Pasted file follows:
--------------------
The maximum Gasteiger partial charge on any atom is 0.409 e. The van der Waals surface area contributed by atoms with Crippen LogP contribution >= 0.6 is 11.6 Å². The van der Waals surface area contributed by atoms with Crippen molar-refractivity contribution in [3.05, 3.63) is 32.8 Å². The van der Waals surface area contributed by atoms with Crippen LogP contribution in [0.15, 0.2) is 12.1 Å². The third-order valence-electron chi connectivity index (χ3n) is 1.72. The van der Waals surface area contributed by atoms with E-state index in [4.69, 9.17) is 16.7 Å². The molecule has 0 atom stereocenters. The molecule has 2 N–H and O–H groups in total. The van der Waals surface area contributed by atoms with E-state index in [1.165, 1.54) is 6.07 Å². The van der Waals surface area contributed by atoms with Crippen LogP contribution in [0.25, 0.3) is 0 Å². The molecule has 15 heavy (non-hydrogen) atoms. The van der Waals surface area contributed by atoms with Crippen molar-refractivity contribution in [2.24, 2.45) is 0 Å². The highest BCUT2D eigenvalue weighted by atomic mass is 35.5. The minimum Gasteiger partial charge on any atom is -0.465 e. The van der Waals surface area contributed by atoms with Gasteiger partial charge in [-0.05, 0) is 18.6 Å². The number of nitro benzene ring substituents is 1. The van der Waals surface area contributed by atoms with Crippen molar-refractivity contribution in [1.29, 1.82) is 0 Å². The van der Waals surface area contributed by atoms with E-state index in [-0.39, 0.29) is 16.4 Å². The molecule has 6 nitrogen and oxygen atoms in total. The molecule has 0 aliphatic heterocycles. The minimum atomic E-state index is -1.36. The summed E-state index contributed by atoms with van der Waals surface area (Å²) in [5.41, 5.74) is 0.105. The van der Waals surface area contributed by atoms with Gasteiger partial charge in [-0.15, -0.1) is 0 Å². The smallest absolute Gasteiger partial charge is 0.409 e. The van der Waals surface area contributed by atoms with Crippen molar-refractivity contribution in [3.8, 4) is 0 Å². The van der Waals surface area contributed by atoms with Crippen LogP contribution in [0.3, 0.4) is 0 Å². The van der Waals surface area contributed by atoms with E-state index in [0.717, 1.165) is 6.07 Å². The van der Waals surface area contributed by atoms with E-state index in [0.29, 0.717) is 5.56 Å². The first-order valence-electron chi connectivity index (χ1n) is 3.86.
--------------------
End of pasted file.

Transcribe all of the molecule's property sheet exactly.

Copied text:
The maximum Gasteiger partial charge on any atom is 0.409 e. The van der Waals surface area contributed by atoms with Crippen LogP contribution >= 0.6 is 11.6 Å². The van der Waals surface area contributed by atoms with Crippen molar-refractivity contribution in [3.05, 3.63) is 32.8 Å². The van der Waals surface area contributed by atoms with Crippen LogP contribution in [0.15, 0.2) is 12.1 Å². The third-order valence-electron chi connectivity index (χ3n) is 1.72. The van der Waals surface area contributed by atoms with E-state index in [4.69, 9.17) is 16.7 Å². The molecule has 0 atom stereocenters. The molecule has 2 N–H and O–H groups in total. The van der Waals surface area contributed by atoms with E-state index in [1.165, 1.54) is 6.07 Å². The van der Waals surface area contributed by atoms with Crippen LogP contribution in [0.25, 0.3) is 0 Å². The molecule has 15 heavy (non-hydrogen) atoms. The van der Waals surface area contributed by atoms with Crippen molar-refractivity contribution in [2.24, 2.45) is 0 Å². The highest BCUT2D eigenvalue weighted by atomic mass is 35.5. The minimum Gasteiger partial charge on any atom is -0.465 e. The van der Waals surface area contributed by atoms with Gasteiger partial charge in [-0.05, 0) is 18.6 Å². The number of nitro benzene ring substituents is 1. The van der Waals surface area contributed by atoms with Crippen molar-refractivity contribution in [1.29, 1.82) is 0 Å². The van der Waals surface area contributed by atoms with E-state index in [-0.39, 0.29) is 16.4 Å². The molecule has 6 nitrogen and oxygen atoms in total. The molecule has 0 aliphatic heterocycles. The minimum atomic E-state index is -1.36. The summed E-state index contributed by atoms with van der Waals surface area (Å²) in [5.41, 5.74) is 0.105. The van der Waals surface area contributed by atoms with Gasteiger partial charge in [-0.15, -0.1) is 0 Å². The smallest absolute Gasteiger partial charge is 0.409 e. The van der Waals surface area contributed by atoms with Crippen molar-refractivity contribution in [3.8, 4) is 0 Å². The van der Waals surface area contributed by atoms with Crippen LogP contribution in [0.3, 0.4) is 0 Å². The van der Waals surface area contributed by atoms with E-state index in [0.717, 1.165) is 6.07 Å². The van der Waals surface area contributed by atoms with E-state index in [0.29, 0.717) is 5.56 Å². The first-order valence-electron chi connectivity index (χ1n) is 3.86.